This looked like one of those B-movies which is so dreadful that it’s actually quite entertaining for that alone. Alas, Bitch Slap isn’t one of those B-movies, but it does have some great one-liners (for adult use only). The plot is that some secret agent is trying to recover some piece of top secret kit. That’s about all you need to know.
The Chinese name of the film is 女子大乱斗 (Nǚzi Dà Luàndǒu), which appears to mean “Women Big Confusing Fight”. A fair description, I think.
Mr Bamboo says, “Don’t bother.”
Another curiosity buy. The film was released in 2002, which may be why I don’t remember it at all. Maggie Gyllenhaal plays a secretary with a history of self-mutilation who ends up in a humiliating masochistic relationship with her boss played by James Spader.
I have to admit that I didn’t understand this film at all. Is it meant to be a satire about the relationship between bosses and secretaries? Was it meant to be a kind of modern version of Chaucer’s Clerk’s Tale.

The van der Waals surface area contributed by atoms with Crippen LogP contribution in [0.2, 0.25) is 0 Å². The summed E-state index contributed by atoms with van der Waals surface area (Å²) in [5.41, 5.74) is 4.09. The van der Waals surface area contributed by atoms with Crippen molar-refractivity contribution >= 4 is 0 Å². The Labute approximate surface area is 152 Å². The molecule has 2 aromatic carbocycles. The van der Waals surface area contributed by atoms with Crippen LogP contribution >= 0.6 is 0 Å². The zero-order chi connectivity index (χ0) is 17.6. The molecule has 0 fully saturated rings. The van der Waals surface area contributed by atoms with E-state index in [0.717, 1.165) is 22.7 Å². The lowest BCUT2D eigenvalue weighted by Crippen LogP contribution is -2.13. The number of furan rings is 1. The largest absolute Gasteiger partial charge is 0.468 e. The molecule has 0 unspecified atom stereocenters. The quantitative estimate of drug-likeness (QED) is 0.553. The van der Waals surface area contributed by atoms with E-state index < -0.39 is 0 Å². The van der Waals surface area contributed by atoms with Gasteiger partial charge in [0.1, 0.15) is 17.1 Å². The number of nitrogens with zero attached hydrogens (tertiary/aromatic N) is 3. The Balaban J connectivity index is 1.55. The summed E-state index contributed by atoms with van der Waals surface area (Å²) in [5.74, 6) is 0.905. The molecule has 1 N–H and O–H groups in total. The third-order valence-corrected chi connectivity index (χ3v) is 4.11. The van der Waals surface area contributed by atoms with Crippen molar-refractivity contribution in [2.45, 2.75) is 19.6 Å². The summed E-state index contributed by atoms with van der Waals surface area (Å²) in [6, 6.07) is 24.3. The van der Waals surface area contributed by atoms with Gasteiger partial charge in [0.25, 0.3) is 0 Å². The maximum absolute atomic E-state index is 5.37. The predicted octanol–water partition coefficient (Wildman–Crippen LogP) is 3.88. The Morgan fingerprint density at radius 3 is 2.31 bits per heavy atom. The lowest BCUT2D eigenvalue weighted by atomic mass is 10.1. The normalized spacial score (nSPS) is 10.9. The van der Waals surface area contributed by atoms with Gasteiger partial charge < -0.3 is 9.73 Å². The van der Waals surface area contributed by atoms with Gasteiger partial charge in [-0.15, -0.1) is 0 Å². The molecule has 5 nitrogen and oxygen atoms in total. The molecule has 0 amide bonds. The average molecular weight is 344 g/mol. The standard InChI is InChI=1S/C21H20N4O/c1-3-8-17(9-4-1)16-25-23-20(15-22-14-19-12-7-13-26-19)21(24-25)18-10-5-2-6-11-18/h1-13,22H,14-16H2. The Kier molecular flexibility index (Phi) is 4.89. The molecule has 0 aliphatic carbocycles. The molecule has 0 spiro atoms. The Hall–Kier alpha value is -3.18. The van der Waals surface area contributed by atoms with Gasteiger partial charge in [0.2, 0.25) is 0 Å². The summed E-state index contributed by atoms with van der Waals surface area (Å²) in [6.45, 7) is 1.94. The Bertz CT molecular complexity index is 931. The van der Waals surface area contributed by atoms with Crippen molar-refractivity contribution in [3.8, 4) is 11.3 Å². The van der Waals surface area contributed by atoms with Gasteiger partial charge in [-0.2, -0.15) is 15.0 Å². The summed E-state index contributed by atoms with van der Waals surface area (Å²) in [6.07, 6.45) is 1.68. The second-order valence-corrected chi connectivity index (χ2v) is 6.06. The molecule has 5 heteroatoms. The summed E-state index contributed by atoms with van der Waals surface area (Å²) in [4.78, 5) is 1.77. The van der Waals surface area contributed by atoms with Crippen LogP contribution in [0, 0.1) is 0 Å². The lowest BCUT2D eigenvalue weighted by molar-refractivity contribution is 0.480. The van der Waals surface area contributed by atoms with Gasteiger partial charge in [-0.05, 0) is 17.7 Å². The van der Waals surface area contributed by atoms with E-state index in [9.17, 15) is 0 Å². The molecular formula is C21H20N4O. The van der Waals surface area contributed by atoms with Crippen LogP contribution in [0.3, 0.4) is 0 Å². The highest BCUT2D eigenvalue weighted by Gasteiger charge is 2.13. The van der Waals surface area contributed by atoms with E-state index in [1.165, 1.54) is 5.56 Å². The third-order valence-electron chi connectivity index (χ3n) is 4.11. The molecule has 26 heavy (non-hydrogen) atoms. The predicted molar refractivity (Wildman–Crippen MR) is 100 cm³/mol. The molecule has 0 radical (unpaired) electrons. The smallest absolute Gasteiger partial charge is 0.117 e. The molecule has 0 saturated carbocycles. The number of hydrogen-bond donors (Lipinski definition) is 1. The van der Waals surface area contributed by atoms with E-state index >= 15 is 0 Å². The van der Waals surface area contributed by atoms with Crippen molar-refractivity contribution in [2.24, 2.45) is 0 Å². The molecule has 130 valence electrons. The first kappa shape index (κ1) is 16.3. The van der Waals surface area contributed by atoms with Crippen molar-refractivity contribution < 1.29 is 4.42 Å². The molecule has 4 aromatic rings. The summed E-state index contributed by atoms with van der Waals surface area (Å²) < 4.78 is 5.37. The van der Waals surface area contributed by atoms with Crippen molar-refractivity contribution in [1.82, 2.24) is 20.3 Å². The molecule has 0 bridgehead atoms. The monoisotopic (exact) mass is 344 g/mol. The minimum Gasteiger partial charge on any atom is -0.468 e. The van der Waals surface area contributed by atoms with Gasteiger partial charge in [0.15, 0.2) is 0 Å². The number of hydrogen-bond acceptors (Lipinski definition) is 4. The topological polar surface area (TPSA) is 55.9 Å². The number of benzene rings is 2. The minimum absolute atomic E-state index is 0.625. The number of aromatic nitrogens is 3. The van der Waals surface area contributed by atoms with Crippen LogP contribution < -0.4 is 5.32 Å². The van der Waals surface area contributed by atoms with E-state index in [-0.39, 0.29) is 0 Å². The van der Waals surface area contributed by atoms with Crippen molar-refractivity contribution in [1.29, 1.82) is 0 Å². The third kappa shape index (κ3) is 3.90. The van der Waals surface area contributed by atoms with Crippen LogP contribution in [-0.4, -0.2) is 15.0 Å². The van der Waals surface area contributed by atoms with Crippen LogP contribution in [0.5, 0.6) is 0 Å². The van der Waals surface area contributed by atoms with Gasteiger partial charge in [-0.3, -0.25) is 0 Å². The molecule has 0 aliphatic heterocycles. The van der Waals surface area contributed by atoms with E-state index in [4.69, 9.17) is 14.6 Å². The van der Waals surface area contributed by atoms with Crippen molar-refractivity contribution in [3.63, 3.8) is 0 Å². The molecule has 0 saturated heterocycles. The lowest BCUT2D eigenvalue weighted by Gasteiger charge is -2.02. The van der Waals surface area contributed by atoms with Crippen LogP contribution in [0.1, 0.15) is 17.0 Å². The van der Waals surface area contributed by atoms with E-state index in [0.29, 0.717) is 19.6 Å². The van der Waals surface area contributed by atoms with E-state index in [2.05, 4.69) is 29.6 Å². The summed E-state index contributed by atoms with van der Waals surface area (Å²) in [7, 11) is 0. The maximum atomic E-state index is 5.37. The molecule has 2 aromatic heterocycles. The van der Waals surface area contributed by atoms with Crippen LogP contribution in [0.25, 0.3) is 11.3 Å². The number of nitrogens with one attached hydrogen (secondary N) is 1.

The Chinese title of the film says considerably more than “Secretary”. 风流老板俏秘书 (Fēngliú Lǎobǎn Qiào Mìshū) “A boss talented in letters and unconventional in lifestyle, a stylish secretary”. Not exactly how I would’ve described it. Actually, all he does is correct spelling mistakes, which takes comparatively little talent.
Middle of Nowhere.
Eva Amurri wants to go to university, but her larcenous mother, Susan Sarandon, has ruined her credit rating by taking out credit cards in her daughter’s name. Instead, Eva has to work as a lifeguard at the local swimming pool where she meets the poor boy who deals in drugs and some rich boy who seems decent enough, but will probably use her and cast her aside.
I suppose it’s meant to be a commentary on American life in the middle of nowhere. Indie-style film which probably got screened at places like the Cornerhouse in Manchester, but probably went straight to DVD.